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  • Katie Hickman at The Richmond Literature Festival

    Arts Richmond's contribution to the Literature Festival: Katie Hickman on her new book 'She Merchants, Buccaneers & Gentlewomen' British women in India

    Wednesday 20 November 2019

    Duke Street Church

    Duke St
    TW9 1DH

    She-Merchants, Buccaneers & Gentlewomen

    British Women in India 1600-1900

    Katie Hickman

    Published by Virago, on 2nd May, price £20

    ‘With her customary brilliance, Katie Hickman has gone beneath the surface of male imperial history to dig out a cast of extraordinary women, living astonishing lives in remarkable times. At times funny, at others sobering, but always engrossing’  - Anita Anand

    ‘Sharply observed, snappily written and thoroughly researched, She Merchants provides a fabulous panorama of a largely ignored area of social history.  Katie Hickman successfully challenges the stereotype of the snobbish, matron-like memsahib by deploying a riveting gallery of powerful and often eccentric women ranging from stowaways and runaways through courtesans and society beauties to Generals' feisty wives and Viceroys' waspish sisters. It is full of surprises and new material and completely engaging from beginning to end’ - William Dalrymple, Mira Singh Farm, 2019

    ‘Absolutely brilliant... these are remarkable women, but until now almost unknown. I was so gripped I couldn't put it down’ - Antonia Fraser  The first British women to set foot in India did so in the very early seventeenth century, two and a half centuries before the Raj came into being. In stark contrast to the languid memsahibs of popular imagination, these women were tough adventurers, their voyages extraordinarily daring leaps into the unknown.  Those who dared the nineteen-month sea voyage, often confined to the lowest bowels of the ship, were at risk of hurricanes, shipwreck, and even piracy.  While for some it was a painful exile - in the seventeenth and eighteenth centuries it could take more than three years to receive and reply to letters from home - for many others it was an exhilarating opportunity to re-invent themselves in the often decadent, and socially porous British enclaves.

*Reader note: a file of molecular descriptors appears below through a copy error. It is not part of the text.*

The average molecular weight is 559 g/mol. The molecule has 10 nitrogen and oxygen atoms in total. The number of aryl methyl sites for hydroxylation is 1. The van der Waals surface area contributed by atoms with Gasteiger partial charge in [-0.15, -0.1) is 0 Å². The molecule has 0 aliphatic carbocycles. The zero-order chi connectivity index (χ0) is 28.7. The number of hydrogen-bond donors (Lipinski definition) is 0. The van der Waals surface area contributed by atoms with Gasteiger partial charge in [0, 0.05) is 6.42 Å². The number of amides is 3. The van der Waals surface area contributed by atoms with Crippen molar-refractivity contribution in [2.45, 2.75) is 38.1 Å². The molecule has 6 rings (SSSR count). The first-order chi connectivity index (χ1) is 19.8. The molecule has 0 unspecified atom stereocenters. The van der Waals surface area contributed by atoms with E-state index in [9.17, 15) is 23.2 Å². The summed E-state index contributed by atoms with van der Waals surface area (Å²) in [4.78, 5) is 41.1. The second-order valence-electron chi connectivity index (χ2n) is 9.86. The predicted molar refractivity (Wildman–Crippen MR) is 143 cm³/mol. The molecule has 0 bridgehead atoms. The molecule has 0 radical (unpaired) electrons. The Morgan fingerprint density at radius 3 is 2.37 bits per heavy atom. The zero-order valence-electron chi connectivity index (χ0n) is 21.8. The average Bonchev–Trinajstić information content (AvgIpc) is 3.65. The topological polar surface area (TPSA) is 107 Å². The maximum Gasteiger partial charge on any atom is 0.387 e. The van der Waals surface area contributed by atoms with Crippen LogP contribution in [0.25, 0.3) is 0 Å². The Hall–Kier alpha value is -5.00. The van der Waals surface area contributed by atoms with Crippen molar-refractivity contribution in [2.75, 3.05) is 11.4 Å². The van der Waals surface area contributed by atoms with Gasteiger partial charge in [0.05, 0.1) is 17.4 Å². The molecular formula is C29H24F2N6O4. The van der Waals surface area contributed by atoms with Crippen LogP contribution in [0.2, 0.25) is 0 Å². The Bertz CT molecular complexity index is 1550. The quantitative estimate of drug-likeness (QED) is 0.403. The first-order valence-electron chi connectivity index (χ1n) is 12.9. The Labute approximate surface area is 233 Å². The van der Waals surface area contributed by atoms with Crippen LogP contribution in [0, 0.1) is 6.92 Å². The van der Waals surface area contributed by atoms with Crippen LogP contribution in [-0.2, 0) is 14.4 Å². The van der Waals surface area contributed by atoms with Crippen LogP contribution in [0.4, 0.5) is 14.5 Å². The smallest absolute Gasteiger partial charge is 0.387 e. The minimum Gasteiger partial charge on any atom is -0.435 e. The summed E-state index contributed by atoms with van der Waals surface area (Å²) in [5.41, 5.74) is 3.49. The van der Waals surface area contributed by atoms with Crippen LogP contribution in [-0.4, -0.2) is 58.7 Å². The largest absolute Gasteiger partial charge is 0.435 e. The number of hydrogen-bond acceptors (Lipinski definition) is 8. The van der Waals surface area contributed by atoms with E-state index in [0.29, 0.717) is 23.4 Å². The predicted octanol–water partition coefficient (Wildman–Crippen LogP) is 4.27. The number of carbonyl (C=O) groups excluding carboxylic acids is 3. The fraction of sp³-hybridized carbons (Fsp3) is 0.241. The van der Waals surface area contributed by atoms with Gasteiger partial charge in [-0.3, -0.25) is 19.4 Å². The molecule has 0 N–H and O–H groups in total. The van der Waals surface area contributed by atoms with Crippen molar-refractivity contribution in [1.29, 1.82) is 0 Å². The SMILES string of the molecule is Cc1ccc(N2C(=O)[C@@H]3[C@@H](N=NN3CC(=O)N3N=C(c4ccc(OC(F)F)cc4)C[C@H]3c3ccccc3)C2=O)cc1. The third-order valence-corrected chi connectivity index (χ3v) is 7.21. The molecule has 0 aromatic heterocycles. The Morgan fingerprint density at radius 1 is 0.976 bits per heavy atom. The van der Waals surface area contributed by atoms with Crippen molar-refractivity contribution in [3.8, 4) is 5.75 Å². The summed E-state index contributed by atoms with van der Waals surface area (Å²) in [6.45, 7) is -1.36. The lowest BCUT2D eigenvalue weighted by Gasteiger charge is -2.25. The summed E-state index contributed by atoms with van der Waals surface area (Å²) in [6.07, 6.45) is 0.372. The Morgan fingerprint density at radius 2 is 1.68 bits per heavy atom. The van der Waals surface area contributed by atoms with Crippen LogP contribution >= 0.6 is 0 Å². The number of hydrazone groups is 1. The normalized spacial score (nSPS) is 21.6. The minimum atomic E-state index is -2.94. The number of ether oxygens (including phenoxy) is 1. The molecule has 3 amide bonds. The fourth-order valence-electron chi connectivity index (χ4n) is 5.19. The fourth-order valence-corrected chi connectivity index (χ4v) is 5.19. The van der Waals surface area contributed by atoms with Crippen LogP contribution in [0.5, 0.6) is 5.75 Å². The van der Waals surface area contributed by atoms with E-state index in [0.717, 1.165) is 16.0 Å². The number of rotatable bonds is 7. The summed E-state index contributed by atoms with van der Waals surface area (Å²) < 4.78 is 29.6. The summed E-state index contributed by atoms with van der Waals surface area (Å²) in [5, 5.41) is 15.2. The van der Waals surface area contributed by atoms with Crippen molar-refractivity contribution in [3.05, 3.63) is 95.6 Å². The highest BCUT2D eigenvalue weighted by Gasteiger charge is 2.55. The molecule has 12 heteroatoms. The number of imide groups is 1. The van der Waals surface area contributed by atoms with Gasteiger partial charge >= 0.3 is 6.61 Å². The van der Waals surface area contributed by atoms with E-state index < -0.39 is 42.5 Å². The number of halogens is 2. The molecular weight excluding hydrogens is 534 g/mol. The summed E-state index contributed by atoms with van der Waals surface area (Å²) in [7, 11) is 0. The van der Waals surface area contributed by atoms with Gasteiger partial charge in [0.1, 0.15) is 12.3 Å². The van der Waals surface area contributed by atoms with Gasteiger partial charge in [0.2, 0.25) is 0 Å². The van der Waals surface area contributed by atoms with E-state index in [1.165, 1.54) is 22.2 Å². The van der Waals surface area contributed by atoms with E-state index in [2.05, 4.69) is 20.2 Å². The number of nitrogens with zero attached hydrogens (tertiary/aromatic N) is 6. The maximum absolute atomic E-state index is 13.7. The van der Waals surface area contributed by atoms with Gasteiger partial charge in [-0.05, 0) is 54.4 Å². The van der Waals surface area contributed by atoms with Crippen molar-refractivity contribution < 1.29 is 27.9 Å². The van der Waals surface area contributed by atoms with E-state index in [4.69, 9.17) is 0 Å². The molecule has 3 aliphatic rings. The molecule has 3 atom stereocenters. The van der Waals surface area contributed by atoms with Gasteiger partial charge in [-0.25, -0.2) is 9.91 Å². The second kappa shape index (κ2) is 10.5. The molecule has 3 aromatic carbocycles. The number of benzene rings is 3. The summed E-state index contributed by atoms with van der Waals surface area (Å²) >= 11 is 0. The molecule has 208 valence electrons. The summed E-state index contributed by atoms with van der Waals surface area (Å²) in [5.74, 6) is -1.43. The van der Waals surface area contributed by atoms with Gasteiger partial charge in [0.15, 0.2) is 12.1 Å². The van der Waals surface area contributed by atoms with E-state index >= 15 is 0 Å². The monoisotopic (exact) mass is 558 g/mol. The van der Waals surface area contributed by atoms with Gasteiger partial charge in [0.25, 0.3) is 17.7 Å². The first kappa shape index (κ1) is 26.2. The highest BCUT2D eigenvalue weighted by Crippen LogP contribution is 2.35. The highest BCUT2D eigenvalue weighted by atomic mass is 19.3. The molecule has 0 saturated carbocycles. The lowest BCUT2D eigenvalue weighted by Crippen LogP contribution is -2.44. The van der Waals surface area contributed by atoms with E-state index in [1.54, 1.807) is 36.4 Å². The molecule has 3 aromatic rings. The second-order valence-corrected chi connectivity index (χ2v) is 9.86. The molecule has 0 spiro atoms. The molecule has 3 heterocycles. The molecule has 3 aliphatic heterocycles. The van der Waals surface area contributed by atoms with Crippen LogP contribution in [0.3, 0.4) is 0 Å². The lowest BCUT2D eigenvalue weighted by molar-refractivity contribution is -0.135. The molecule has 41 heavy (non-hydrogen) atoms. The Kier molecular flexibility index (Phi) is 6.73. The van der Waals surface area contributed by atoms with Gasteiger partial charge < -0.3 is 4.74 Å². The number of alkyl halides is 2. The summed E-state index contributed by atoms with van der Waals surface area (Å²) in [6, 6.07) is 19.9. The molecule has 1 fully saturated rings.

While it is well-known that women went to India to find husbands, what is almost unknown is that they also worked as traders, cloth merchants, milliners, bakers, dress-makers, actresses, portrait painters, maids, shop-keepers, governesses, teachers, boarding house proprietors, midwives, nurses, missionaries, doctors, geologists, plant-collectors, writers and travellers. India was the British 'wild east', and many women succeeded in building a new and often independent life for themselves. Through diaries, letters and memoirs (many still in manuscript form), She-Merchants, Buccaneers & Gentlewomen reveals the life and times of hundreds of women who made their way across the sea and changed history.